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At the end of Part 1 — at the moment of the First Plot Point, which we’ll examine in more detail in chapter thirty you unveiled the real course and destination of the story: the path leading to an inevitable showdown between the hero and the opposing force that stands in the way of what he needs to do, acquire, achieve, or change in order to reach his goals. These were not the hero’s goals of Part 1, but rather they are new goals as created by the introduction of the First Plot Point.
The goal could be survival, finding love, getting away from love gone bad, acquiring wealth, healing, attaining justice, stopping or catching the bad guys, preventing disaster, escaping danger, saving someone, saving the entire world, or anything else from the realm of human experience and dreams.
But whatever the hero needs, there must be something opposing the hero’s quest to achieve it. No opposition, no story.
Before the Plot Point, which consists of the entirety of Part 1, that quest didn’t exist. At least in the form in which it will unfold for the remainder of the story. The hero had other plans. But with the appearance of the First Plot Point moment, everything changes, including the hero’s plans. Anew journey, quest, or need is on his plate now.
In Dennis Lehane’s novel Shutter Island, for example, the First Plot Point is when, during what is a combination of a flashback and a delusion, the ghost of the hero’s wife tells him that “Laeddis is here.” Everything that happened prior to this moment was a setup for what we (and the hero) experience afterwards. It’s a subtle moment that occurs right on time (page 88 of the 369-page mass market paperback), easily missed. There had been a series of confusing, foreshadowing dramatic moments prior to this milestone, but they were out of context to the big picture, and without ever launching the story in its intended direction. They existed solely to serve the setup of the macro story, which was the ultimate resolution of the hero’s grasp of his very dark reality.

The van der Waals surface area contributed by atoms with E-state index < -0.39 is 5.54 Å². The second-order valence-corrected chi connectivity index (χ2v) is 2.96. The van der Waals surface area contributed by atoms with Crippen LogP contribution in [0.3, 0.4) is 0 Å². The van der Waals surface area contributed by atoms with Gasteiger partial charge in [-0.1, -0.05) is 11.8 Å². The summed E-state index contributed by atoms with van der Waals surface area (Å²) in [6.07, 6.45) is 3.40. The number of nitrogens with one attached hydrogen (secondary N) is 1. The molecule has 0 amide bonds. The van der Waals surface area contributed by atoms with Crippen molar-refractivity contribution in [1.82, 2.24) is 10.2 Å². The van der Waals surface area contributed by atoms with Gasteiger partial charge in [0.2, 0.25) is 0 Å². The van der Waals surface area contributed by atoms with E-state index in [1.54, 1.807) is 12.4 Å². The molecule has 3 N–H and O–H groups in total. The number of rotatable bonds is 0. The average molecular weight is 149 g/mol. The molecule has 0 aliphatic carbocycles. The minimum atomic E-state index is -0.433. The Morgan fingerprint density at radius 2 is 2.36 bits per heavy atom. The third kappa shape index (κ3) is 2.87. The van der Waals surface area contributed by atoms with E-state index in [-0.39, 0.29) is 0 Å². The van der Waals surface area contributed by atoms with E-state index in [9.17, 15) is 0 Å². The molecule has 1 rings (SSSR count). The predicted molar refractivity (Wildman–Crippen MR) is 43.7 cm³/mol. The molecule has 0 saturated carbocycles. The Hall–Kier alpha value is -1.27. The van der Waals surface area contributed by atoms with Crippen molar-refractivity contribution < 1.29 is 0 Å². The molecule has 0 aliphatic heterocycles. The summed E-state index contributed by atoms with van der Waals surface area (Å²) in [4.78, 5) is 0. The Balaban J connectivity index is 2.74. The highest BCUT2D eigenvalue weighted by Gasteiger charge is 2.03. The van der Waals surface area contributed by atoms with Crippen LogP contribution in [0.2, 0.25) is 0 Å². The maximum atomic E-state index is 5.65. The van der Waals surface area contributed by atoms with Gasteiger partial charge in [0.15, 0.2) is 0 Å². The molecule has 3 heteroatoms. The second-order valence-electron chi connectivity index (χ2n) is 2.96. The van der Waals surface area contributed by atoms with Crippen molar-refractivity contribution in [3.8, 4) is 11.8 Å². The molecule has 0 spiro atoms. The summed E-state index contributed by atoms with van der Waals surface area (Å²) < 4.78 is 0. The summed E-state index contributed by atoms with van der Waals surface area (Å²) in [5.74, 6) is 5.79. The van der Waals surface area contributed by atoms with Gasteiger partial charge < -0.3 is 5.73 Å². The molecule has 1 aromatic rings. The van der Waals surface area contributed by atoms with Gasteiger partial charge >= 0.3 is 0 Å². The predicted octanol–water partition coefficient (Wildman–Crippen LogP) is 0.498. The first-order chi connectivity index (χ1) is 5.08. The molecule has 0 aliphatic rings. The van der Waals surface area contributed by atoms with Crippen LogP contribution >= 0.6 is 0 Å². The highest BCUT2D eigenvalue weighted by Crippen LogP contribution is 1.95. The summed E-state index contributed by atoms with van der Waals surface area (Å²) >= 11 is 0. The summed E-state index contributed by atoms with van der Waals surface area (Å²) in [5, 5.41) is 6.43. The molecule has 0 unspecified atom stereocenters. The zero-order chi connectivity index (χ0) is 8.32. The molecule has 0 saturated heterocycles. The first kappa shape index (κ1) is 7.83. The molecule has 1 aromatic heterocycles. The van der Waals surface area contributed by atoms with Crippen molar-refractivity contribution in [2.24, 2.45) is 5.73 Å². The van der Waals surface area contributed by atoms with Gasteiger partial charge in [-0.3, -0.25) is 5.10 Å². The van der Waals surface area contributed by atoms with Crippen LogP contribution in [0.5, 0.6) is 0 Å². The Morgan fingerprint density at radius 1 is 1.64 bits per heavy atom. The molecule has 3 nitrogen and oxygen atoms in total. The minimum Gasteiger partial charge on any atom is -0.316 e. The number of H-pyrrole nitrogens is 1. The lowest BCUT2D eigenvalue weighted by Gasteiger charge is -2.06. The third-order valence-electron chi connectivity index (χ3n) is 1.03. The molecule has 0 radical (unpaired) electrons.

Storytelling is all about conflict. Some would tell you it’s all about character, but that’s not accurate. Because character depends on conflict to illuminate itself. Every story has conflict, or it’s not a story at all. Conflict is what stands in the way of what the hero needs or wants in the story.
In Shutter Island, the conflict is the hero’s own impending insanity, preventing him from accepting reality and saving himself. Only through the pursuit of that goal do we see, and care about, the unfolding, de-layering of the hero’s true character.

The excerpt is retrieved from the book ‘Story Engineering’